Idle movements and facial expressions as I thought about my next action made each enemy feel real.

What’s interesting about the Pacifist path is that you earn no experience whatsoever so you end up stuck with the same amount of health you started with. Instead, you’ll need to rely on items to increase your defense and gain special attributes like healing one health point per turn or moving faster. This made combat incredibly difficult at times, but the interactions were always memorable.

That’s what’s so satisfying about fighting monsters in Undertale — it makes you think twice about your actions. In most RPGs, I would not hesitate to slay a slime or a dragon. But in Undertale, I grew to love finding new ways to avoid hurting enemies and finishing the game without hurting any monsters was immensely rewarding because of it.

Both the art direction and the soundtrack in Undertale deserve praise. The visuals have a very similar style to Earthbound and there’s a lot of impressive elements that make it stand out. Even with its 2D pixel art style, small details such as enemies making idle movements and facial expressions as I thought about my next action, created encounters that made each enemy feel real. Camera angles and screen effects prior to boss fights create atmosphere and add intensity to combat sequences.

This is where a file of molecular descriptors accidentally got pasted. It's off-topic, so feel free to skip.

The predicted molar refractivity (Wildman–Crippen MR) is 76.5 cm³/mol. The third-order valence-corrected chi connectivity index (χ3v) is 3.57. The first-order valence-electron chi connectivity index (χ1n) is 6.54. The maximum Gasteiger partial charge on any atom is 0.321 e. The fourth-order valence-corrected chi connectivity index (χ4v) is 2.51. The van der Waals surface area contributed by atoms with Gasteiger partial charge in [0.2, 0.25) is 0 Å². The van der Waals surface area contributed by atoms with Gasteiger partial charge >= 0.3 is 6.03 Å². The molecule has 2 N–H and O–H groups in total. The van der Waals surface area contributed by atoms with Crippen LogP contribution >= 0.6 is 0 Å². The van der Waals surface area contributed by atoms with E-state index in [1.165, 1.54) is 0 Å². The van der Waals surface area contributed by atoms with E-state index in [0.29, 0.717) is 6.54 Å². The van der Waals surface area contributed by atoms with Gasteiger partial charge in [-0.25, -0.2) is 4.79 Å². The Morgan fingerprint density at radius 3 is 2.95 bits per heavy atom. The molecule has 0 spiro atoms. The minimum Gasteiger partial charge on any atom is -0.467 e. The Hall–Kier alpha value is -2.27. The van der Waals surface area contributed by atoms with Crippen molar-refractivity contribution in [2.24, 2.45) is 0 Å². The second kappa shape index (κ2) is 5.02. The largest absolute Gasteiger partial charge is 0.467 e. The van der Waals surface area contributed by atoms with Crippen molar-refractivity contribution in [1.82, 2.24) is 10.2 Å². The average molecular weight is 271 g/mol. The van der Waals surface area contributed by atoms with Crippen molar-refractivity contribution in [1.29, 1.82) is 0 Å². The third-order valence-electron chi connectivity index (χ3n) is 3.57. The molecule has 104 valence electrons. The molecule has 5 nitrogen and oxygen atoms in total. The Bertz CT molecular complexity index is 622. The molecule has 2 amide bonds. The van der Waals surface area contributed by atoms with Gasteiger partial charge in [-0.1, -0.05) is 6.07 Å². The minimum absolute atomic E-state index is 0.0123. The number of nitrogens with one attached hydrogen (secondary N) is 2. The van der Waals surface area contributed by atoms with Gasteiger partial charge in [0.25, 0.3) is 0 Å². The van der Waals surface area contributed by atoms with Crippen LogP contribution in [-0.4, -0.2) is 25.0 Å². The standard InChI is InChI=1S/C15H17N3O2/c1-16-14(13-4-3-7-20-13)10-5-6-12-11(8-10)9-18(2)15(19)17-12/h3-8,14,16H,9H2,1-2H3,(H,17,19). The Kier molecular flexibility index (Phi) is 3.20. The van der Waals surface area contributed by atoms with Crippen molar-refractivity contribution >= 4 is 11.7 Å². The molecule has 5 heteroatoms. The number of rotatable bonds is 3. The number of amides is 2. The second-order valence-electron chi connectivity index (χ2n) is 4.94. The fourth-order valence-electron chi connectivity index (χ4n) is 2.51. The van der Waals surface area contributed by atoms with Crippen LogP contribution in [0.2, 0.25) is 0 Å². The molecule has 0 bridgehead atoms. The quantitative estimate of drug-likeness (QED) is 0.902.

The music in Undertale compliments the experience in ways that only a few games have achieved. There’s a tune to match every crucial moment and songs for even the silliest situations. One of my favorite jams takes place at a snail race that I stumbled across accidentally while exploring. If you bid on a snail, you’ll hear a track called ‘Thundersnail’ that sounds just like something you’d hear in an old arcade racing game. Every song serves a purpose, either by perfectly complimenting the personality of an enemy or by using some element of nostalgia, making every moment memorable.

As someone who jumped into this blind, I’m just now discovering secrets and special encounters I missed in my first run.

Sure, Undertale is an experience that goes to some weird places. It may seem random at times but in its sporadic story hides interesting lore and an unfolding narrative that changes based on your decisions. Its thoughtful dialogue pushes players to see enemies as more than just monsters to be slain. Its art and soundtrack still hold up even years after the game’s release. All this to say that Undertale is far more memorable than any RPG I’ve played recently.

As someone who jumped into this blind, I’m just now discovering secrets and special encounters I missed in my first run. There’s also an entirely different path for me to try that will challenge me to face Undertale’s monsters with weapons instead of using words. I’m unsure whether I’ll be able to muster up the courage to confront the characters I’ve grown so fond of — but what I do know for certain is that I’m excited to find out.